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|Environmental impacts resulting from the disposal of dredged material at the S1 dumping site, Belgian Continental Shelf|
Du Four, I.; Degraer, S.; Van Lancker, V.R.M. (2007). Environmental impacts resulting from the disposal of dredged material at the S1 dumping site, Belgian Continental Shelf, in: Mees, J. et al. (Ed.) VLIZ Young Scientists' Day, Brugge, Belgium 2 March 2007: book of abstracts. VLIZ Special Publication, 39: pp. 35
In: Mees, J.; Seys, J. (Ed.) (2007). VLIZ Young Scientists' Day, Brugge, Belgium 2 March 2007: book of abstracts. VLIZ Special Publication, 39. Vlaams Instituut voor de Zee (VLIZ): Oostende. IX, 82 pp., more
In: VLIZ Special Publication. Vlaams Instituut voor de Zee (VLIZ): Oostende. ISSN 1377-0950, more
Environmental impact; Waste disposal sites; ANE, Belgium, Belgian Continental Shelf (BCS) [Marine Regions]; Marine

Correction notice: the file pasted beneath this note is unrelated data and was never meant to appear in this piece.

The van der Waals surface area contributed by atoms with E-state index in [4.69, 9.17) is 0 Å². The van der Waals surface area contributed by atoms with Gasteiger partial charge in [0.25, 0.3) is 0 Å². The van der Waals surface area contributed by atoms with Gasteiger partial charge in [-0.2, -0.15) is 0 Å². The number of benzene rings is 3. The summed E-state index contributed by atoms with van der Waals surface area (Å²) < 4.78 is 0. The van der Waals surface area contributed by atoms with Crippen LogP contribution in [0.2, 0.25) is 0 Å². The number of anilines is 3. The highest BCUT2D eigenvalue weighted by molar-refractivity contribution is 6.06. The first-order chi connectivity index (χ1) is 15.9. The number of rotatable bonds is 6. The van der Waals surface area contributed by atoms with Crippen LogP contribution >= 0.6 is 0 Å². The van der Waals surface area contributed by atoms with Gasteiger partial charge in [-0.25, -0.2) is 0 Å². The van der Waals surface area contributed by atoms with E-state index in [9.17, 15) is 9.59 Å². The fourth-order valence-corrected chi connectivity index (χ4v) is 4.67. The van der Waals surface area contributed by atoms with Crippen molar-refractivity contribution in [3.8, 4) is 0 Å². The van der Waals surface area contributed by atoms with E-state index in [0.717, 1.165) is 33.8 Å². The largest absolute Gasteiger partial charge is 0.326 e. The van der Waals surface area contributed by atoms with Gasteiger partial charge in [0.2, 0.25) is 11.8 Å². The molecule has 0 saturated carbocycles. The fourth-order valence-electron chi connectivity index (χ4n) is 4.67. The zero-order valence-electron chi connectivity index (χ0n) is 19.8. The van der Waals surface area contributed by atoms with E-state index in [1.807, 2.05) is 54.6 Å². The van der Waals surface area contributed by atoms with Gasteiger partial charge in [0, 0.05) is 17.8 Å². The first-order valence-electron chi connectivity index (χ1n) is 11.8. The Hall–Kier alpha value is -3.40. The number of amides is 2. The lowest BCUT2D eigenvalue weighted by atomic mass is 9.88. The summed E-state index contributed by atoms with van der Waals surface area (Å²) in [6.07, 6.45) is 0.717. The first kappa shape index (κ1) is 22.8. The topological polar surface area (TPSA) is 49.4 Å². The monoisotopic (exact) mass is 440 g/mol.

To guarantee a safe access to harbours, dredging of the maritime access channels is needed. Moreover, shipping channels have to be adapted to the continuously increasing size of vessels. In some cases, the dredged material is reused for beach nourishments or infrastructure projects, but mostly, it is dumped on offshore dumping sites. The efficiency of a dumping place is determined by economic, physical and ecological criteria: (1) dumping places need to be situated close to the navigation channels; (2) a low recirculation of the dumped material towards the dredging places is aimed at; and (3) a negligible effect on the ecosystem should be ensured. The goal of this research is providing baseline information on the impact of dumping on the morphology, sedimentology and biology and the adaptation after cessation of dumping. Both the dumping site as its environment have been considered. The investigated dumping site S1, the largest on the Belgian Continental Shelf, and its surroundings were surveyed with a multibeam echosounder (RV Belgica) providing bathymetrical and backscatter data. Additionally, seabed samples were taken for sedimentological/biological analyses with a box corer, a Reineck corer or Van Veen grab. Finally, chrono-sequential single-beam echosounding was used to investigate the morphodynamic evolution from 1995 until 2002. Generally, the results reveal that on a short- and medium-term, the impact of the dumping of dredged material on the morphology, sedimentology and ecology is drastic, but localised. After the cessation of the disposal of dredged sediments, it seems that the site has restored a morphodynamic equilibrium, both from a morphological, sedimentological point of view, however this is hard to say for the biology (cf. nine stations are devoid of macrobenthos).